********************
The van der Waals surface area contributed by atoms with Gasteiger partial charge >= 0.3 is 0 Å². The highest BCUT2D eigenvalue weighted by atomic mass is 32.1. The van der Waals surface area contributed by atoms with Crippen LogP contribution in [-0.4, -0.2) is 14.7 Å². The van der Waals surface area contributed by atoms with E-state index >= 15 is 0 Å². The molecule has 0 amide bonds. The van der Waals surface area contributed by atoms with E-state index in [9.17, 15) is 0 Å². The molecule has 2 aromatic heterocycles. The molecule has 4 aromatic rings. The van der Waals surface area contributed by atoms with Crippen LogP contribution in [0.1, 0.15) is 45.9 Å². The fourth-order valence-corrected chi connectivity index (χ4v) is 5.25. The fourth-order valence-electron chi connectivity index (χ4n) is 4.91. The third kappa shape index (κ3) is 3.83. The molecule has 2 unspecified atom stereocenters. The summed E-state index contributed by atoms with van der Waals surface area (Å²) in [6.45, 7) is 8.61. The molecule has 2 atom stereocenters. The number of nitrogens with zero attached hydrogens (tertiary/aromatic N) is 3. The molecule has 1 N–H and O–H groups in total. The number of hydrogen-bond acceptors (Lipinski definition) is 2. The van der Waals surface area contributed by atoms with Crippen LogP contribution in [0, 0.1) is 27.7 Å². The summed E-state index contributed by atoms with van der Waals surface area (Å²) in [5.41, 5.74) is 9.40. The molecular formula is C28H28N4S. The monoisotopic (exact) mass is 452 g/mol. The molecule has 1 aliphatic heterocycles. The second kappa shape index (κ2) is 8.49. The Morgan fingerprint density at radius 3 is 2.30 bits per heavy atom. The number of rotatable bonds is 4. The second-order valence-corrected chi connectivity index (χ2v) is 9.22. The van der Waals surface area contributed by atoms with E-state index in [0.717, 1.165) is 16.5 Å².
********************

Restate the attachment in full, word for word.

The van der Waals surface area contributed by atoms with Gasteiger partial charge >= 0.3 is 0 Å². The highest BCUT2D eigenvalue weighted by atomic mass is 32.1. The van der Waals surface area contributed by atoms with Crippen LogP contribution in [-0.4, -0.2) is 14.7 Å². The van der Waals surface area contributed by atoms with E-state index >= 15 is 0 Å². The molecule has 0 amide bonds. The van der Waals surface area contributed by atoms with E-state index in [9.17, 15) is 0 Å². The molecule has 2 aromatic heterocycles. The molecule has 4 aromatic rings. The van der Waals surface area contributed by atoms with Crippen LogP contribution in [0.1, 0.15) is 45.9 Å². The fourth-order valence-corrected chi connectivity index (χ4v) is 5.25. The fourth-order valence-electron chi connectivity index (χ4n) is 4.91. The third kappa shape index (κ3) is 3.83. The molecule has 2 unspecified atom stereocenters. The summed E-state index contributed by atoms with van der Waals surface area (Å²) in [6.45, 7) is 8.61. The molecule has 2 atom stereocenters. The number of nitrogens with zero attached hydrogens (tertiary/aromatic N) is 3. The molecule has 1 N–H and O–H groups in total. The number of hydrogen-bond acceptors (Lipinski definition) is 2. The van der Waals surface area contributed by atoms with Crippen LogP contribution in [0, 0.1) is 27.7 Å². The summed E-state index contributed by atoms with van der Waals surface area (Å²) in [5.41, 5.74) is 9.40. The molecular formula is C28H28N4S. The monoisotopic (exact) mass is 452 g/mol. The molecule has 1 aliphatic heterocycles. The second kappa shape index (κ2) is 8.49. The Morgan fingerprint density at radius 3 is 2.30 bits per heavy atom. The number of rotatable bonds is 4. The second-order valence-corrected chi connectivity index (χ2v) is 9.22. The van der Waals surface area contributed by atoms with E-state index in [0.717, 1.165) is 16.5 Å².